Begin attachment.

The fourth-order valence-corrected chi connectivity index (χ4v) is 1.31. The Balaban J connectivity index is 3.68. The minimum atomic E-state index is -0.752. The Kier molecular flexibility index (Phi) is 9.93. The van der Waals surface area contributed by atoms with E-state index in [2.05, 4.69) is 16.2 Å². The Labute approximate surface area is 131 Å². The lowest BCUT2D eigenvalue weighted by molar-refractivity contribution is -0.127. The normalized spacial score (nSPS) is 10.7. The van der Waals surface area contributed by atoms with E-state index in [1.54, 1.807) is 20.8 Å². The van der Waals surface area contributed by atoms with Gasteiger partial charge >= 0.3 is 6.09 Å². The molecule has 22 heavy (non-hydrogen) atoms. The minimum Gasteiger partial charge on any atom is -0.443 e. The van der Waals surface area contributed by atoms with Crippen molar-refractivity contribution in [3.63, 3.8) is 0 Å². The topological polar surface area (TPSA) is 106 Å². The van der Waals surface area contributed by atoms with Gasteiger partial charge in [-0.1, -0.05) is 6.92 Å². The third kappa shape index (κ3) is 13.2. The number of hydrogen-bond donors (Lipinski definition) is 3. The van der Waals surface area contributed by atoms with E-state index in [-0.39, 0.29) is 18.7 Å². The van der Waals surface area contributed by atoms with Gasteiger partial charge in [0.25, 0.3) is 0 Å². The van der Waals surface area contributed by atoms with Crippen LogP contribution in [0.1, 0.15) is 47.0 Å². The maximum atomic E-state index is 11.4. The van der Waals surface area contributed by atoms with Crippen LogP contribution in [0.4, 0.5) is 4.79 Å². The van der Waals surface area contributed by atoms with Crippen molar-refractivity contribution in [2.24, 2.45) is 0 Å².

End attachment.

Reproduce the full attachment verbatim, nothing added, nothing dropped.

The fourth-order valence-corrected chi connectivity index (χ4v) is 1.31. The Balaban J connectivity index is 3.68. The minimum atomic E-state index is -0.752. The Kier molecular flexibility index (Phi) is 9.93. The van der Waals surface area contributed by atoms with E-state index in [2.05, 4.69) is 16.2 Å². The Labute approximate surface area is 131 Å². The lowest BCUT2D eigenvalue weighted by molar-refractivity contribution is -0.127. The normalized spacial score (nSPS) is 10.7. The van der Waals surface area contributed by atoms with E-state index in [1.54, 1.807) is 20.8 Å². The van der Waals surface area contributed by atoms with Gasteiger partial charge >= 0.3 is 6.09 Å². The molecule has 22 heavy (non-hydrogen) atoms. The minimum Gasteiger partial charge on any atom is -0.443 e. The van der Waals surface area contributed by atoms with Crippen molar-refractivity contribution in [3.63, 3.8) is 0 Å². The topological polar surface area (TPSA) is 106 Å². The van der Waals surface area contributed by atoms with Gasteiger partial charge in [-0.1, -0.05) is 6.92 Å². The third kappa shape index (κ3) is 13.2. The number of hydrogen-bond donors (Lipinski definition) is 3. The van der Waals surface area contributed by atoms with E-state index in [-0.39, 0.29) is 18.7 Å². The van der Waals surface area contributed by atoms with Gasteiger partial charge in [0.25, 0.3) is 0 Å². The van der Waals surface area contributed by atoms with Crippen LogP contribution in [0.1, 0.15) is 47.0 Å². The maximum atomic E-state index is 11.4. The van der Waals surface area contributed by atoms with Crippen LogP contribution in [0.4, 0.5) is 4.79 Å². The van der Waals surface area contributed by atoms with Crippen molar-refractivity contribution in [2.24, 2.45) is 0 Å².